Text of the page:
Domestic growth outlook also remains weak. The economy contracted by 1,6 per cent in the first quarter and grew by a marginal 0,5 per cent in the second, with much of this weakness due to prolonged strikes in the mining and manufacturing sectors amid already weak global conditions. Growth improved to 1,4 per cent in the third quarter, however this was off a low base. The Bank revised its growth outlook for 2014 downwards to 1,4 per cent, as announced after our most recent MPC meeting last week, compared with 1,5 per cent previously. The 2015 and 2016 projections were also downgraded from 2,8 per cent and 3,1 per cent respectively to 2,5 per cent and 2,9 per cent. Domestic growth prospects remain constrained by short-term and long-term structural supply factors such as strike activity, rising input costs and electricity shortages, as well as slowing consumer demand. Falling commodity prices and weak economic conditions in the country's major trading partners also add to this subdued outlook.

The combination of uncomfortably high current account and fiscal deficits (in the face of global monetary policy normalisation), high inflationary pressures, and weak domestic growth pose a challenge for both monetary and fiscal policy. These have required a balanced policy response in an effort to ensure a sustainable growth path for our economy.

So how is South Africa doing?

Let me quote you a paragraph from last week's Economist magazine:

"It was great while it lasted. In a golden period from 2003 to 2010 -. economies grew at an annual average rate of close to 5%, wages rose and unemployment fell, - people were lifted out of poverty and the middle class swelled-. But now the growth spurt is over. What some worried would be a 'new normal' of expansion of 3% a year is turning out to be far worse. The -economy will on average grow by only around 1.3% this year."3

No, in this case the Economist is not referring to South Africa - the quote is actually for the Latin American region. But it is very much also our own story. Indeed, the ongoing emerging market slowdown serves to remind us of the protracted nature of previous crisis episodes, including the 1997-1998 Asian crisis and the 2008-09 world financial crisis. However, there are limits to similarities among EMs, which may lead to differentiation when assessing countries.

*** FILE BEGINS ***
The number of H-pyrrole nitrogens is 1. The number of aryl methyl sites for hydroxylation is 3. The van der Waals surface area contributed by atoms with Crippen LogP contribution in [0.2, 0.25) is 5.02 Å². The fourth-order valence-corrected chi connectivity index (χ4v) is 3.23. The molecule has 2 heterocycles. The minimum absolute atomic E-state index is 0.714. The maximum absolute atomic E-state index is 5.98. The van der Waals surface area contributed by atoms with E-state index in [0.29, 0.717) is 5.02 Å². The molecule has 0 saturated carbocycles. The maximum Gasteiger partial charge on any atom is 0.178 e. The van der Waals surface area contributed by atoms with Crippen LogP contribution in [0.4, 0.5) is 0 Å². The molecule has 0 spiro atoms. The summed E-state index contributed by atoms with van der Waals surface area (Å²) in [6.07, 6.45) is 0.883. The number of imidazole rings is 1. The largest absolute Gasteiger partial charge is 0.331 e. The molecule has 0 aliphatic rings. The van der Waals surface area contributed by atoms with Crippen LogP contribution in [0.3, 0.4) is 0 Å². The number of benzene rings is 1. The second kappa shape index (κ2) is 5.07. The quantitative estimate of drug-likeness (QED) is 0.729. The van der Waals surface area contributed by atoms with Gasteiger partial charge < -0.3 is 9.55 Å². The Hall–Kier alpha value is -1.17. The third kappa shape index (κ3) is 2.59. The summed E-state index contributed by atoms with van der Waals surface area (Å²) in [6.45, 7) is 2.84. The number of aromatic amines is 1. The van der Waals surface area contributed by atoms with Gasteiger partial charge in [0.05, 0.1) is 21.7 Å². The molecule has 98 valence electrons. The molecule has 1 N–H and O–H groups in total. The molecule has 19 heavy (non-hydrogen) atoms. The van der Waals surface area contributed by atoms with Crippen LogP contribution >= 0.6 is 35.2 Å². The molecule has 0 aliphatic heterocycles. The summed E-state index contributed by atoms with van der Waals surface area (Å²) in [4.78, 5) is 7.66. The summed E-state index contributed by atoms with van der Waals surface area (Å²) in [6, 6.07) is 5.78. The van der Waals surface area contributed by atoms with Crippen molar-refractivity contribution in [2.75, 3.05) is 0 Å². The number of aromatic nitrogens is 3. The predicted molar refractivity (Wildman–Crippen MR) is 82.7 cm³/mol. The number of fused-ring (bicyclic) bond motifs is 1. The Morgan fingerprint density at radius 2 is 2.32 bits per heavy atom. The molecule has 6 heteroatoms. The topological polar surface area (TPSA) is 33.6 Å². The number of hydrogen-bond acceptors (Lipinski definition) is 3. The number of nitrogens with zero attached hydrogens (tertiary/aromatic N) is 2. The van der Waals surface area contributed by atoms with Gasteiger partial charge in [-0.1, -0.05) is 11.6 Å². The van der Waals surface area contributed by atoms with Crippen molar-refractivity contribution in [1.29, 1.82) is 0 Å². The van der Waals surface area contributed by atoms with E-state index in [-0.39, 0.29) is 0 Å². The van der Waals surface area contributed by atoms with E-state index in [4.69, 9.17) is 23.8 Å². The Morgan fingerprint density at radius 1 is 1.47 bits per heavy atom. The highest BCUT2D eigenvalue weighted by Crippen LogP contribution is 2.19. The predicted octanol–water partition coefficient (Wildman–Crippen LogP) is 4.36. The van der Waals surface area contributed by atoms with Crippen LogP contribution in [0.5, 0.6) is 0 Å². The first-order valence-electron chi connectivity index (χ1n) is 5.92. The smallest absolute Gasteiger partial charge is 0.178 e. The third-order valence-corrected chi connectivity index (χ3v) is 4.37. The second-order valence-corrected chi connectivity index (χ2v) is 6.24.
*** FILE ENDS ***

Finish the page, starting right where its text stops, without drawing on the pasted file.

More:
For example, South Africa's export performance relative to a number of peers remains poor - irrespective of whether they are commodity exporters (Australia), or have also experienced significant exchange rate depreciation (India, Turkey), or both (Brazil and Chile). The fact that South Africa has grown its exports less than its peers, implies that the domestic economy is suffering from something more than weak global demand and declining commodity prices.

South Africa's weak performance is also visible in the country's declining share of world exports, which declined from around 0.7% of world merchandise exports to 0.55% over the last 10 years. Perplexingly, SA's portion of global exports has remained roughly stable since 2011, at about the level last attained at the height of the Great Recession, despite pronounced currency depreciation over that entire period.

With global growth - particularly in the EU, our largest trading partner - under severe pressure, we increasingly relied on the domestic non-tradeables sector to prop up domestic growth as it would have been difficult to ramp up exports.

Unfortunately not all growth is equal. The quality of growth matters at least as much as the quantity of growth, and there are reasons to believe SA's non-tradeable growth in the post-crisis years has been of inferior quality. It has been driven by consumption, not investment, which has been financed by debt, meaning it reduces future consumption and investment capacity. Furthermore, the growth has been based on large quantities of imported inputs, resulting in an unsustainable current account deficit.

Credit growth to the private sector appears sustainable and consistent with macroeconomic fundamentals. Since the first quarter of 2011, credit extended to households increased by 22.3 per cent (or 4.9 percent when deflated with headline CPI), slightly less than the 6% increase in GDP over the same period. Household credit has weakened quite significantly in recent months, with growth slowing to an annual rate of 3,7 percent in September compared to 7,5 percent in the same month last year. However, the moderate overall increase in credit could be masking several unwelcome developments.

For instance, "good credit" extended for mortgages increased by much less than other categories, notably instalment sale credit (mostly used for vehicle financing) and unsecured credit. With credit extended to households shifting from relatively low interest (and lower margin) mortgages to more profitable (higher margin) categories, it is not surprising that the real value added in the financial sector also increased by a cumulative 9.5 percent since 2011q1 - on par with the real growth recorded in the retail sector. In fact the retail and finance sectors together contributed almost 60 percent of GDP growth since 2011q1 - significantly larger than their 37 percent share in GDP.

The growing size of the non-tradeables sector may also explain a weakening economy-wide response to a weaker real exchange rate.

Potential growth has slowed